Write of Way #15 – Write True to You
Yeah, yeah. I know, it’s ironic. A ghostwriter telling you to write “true to yourself.” What’s that about, anyway?
I mean, what does someone who writes for others for a living know about writing “true to yourself?”
As it happens, a great deal. (Disclaimer: I might also just think I know a lot about this topic but be completely wrong. There’s really no way to be sure.)
I’ve been a freelance writer for a while now, but I’ve spent the last year and a half of that time writing exclusively fiction for my clients. This year alone, I’ll approach around 800,000 words written. Nearly all of that will have been for clients.
So, what has all this taught me?
Mainly that 800,000 is a metric shit ton of words and investing in good keyboards is essential. But also, that when writing is your passion, you have to make sure it stays that way.
The quickest route to getting burned out on writing is by working on projects you don’t believe in or love. That’s what takes passion and turns it into pain.
Now, I’m not writing this because I think you all are deadset on careers as ghostwriters. I’m writing it because it has an application that ranges beyond ghostwriting.
In your own fiction, you have to be true to yourself.
If you’re passionate about a project, you’ll enjoy working on it. (Disclaimer #2: I realize good writers push through when the passion for a project fades, but that’s another matter for another Thursday.)
One of my favorite phrases, and one I definitely overuse, is: “If you have fun writing it, the readers will have fun reading it.” I truly believe that.
There are a lot of reasons why fun writing makes for fun reading. The main one is, as much as we do or do not want it to affect the text, our mental state when writing shows through in our story, our characters, and numerous other elements of a book.
It’s hard to write a character having fun when you’re hating what you’re doing.
Another way people often say this is “write the book you’d want to read.” No one can gauge what’s going to be the next best seller. Sure, many try (with varying levels of success), but in all actuality, a large part of the process is a total crap shoot.
Instead of bogging yourself down with worrying about what readers want, enjoy your work. When Michael Crichton wrote Jurassic Park, I don’t think he was thinking “Gee, I bet the market is really looking for a techno thriller mixed with a survival thriller featuring genetically modified fossils.”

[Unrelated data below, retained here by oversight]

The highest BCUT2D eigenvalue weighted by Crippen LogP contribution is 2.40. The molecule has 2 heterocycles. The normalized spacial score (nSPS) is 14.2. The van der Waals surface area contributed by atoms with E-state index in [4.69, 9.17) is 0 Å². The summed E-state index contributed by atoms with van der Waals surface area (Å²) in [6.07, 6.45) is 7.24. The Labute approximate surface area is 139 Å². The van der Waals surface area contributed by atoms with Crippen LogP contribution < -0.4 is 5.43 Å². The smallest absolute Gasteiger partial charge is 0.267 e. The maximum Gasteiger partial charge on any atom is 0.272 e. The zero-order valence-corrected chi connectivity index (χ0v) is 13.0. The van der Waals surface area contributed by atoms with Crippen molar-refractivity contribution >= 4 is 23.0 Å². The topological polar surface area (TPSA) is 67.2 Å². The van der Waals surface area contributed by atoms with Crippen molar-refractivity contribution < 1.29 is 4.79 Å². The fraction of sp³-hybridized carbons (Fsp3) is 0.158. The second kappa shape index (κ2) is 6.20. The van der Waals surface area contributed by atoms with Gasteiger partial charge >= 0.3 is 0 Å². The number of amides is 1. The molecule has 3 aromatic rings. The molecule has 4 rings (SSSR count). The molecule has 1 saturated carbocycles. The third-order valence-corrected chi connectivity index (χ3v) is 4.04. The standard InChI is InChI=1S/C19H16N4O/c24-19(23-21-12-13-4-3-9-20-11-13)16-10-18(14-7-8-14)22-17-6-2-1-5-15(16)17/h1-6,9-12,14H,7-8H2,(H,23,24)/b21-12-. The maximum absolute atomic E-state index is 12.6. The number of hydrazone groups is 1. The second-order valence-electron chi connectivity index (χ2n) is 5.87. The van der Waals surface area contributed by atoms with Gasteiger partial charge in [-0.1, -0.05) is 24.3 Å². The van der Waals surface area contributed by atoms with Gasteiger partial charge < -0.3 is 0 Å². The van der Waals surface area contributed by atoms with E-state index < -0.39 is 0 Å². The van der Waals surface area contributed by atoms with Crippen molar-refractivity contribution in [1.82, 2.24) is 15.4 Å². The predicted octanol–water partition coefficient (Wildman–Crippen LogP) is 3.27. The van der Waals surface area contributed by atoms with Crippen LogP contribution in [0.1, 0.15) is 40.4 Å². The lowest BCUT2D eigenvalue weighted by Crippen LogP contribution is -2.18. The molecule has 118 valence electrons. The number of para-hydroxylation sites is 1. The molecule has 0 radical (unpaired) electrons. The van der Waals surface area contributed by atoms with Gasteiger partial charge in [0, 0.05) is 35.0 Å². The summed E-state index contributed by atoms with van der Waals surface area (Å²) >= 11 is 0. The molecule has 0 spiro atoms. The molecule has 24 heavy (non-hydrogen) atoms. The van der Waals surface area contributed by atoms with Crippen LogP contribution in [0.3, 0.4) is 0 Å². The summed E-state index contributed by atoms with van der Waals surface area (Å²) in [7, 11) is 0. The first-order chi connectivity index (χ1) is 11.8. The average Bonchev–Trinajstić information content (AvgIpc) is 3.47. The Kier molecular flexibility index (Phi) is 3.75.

Had Crichton chased what he thought the market wanted, in lieu of what he wanted, we may never have gotten the beauty that is Jurassic Park.
Another reason to “be true to yourself” is to give authenticity to the text (or something approaching it, at least). Maybe it’s different for you, but when I write under the constraints – be they from a client, or a project that doesn’t mesh with what I enjoy writing – it warps my writing.
It’s almost as if my creativity is being run through a filter. Sure, I’d like the character to swear like a sailor in this part, but this novel needs to target the YA market, so instead he’s gonna use some less strong language and maybe drop in a “damn,” if we’re feeling edgy.
Don’t get me wrong, if that’s what the client wants, I’ll write it. But if you want my best stuff, the stuff that comes from the heart and speaks to issues on my mind, then you have to let me be free, man.
Let yourself be free, too.
I think it’s a lesson all authors learn that, whether we intend them to or not, our books reflect things about ourselves that we might not have even realized.
I know I’m still discovering themes in Servant of Rage that are frighteningly accurate to my real life. I had no intention of writing things like that into the book, yet, somehow, they showed up.
Those sort of things are real. They might be presented through fiction, but they’re real and they’re important.
If your creativity is flowing through a filter, you risk losing themes and ideas like that. You might not notice you’re losing them, but you will be, all the same.
I guess, what I’m trying to say with all of this is, if you want to write that space clown pirate thriller, go for it, dude.
Write true to yourself, and you might just be surprised with the power of the story you create.